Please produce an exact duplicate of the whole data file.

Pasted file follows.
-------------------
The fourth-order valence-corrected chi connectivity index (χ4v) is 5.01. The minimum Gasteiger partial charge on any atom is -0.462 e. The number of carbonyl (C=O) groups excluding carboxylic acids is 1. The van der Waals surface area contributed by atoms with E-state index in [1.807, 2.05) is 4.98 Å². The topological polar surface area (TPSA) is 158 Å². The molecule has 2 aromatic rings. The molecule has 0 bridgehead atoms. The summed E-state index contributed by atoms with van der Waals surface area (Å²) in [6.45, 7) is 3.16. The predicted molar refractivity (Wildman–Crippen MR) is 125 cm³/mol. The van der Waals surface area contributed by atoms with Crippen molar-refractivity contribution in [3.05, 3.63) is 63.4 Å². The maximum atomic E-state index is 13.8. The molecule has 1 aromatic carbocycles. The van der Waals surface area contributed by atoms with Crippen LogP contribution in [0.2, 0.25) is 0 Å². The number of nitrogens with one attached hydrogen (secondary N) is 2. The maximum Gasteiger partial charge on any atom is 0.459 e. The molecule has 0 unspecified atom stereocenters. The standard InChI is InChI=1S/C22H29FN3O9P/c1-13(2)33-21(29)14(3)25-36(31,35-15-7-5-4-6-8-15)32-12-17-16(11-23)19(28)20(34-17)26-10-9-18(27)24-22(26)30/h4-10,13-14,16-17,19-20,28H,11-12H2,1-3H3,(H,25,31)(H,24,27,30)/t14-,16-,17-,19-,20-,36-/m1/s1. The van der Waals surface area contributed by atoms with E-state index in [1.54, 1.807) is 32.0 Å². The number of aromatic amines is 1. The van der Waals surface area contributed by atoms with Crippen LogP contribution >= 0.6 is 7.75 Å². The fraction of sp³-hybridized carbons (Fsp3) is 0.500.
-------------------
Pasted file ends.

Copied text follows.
The fourth-order valence-corrected chi connectivity index (χ4v) is 5.01. The minimum Gasteiger partial charge on any atom is -0.462 e. The number of carbonyl (C=O) groups excluding carboxylic acids is 1. The van der Waals surface area contributed by atoms with E-state index in [1.807, 2.05) is 4.98 Å². The topological polar surface area (TPSA) is 158 Å². The molecule has 2 aromatic rings. The molecule has 0 bridgehead atoms. The summed E-state index contributed by atoms with van der Waals surface area (Å²) in [6.45, 7) is 3.16. The predicted molar refractivity (Wildman–Crippen MR) is 125 cm³/mol. The van der Waals surface area contributed by atoms with Crippen molar-refractivity contribution in [3.05, 3.63) is 63.4 Å². The maximum atomic E-state index is 13.8. The molecule has 1 aromatic carbocycles. The van der Waals surface area contributed by atoms with Crippen LogP contribution in [0.2, 0.25) is 0 Å². The number of nitrogens with one attached hydrogen (secondary N) is 2. The maximum Gasteiger partial charge on any atom is 0.459 e. The molecule has 0 unspecified atom stereocenters. The standard InChI is InChI=1S/C22H29FN3O9P/c1-13(2)33-21(29)14(3)25-36(31,35-15-7-5-4-6-8-15)32-12-17-16(11-23)19(28)20(34-17)26-10-9-18(27)24-22(26)30/h4-10,13-14,16-17,19-20,28H,11-12H2,1-3H3,(H,25,31)(H,24,27,30)/t14-,16-,17-,19-,20-,36-/m1/s1. The van der Waals surface area contributed by atoms with E-state index in [1.54, 1.807) is 32.0 Å². The number of aromatic amines is 1. The van der Waals surface area contributed by atoms with Crippen LogP contribution >= 0.6 is 7.75 Å². The fraction of sp³-hybridized carbons (Fsp3) is 0.500.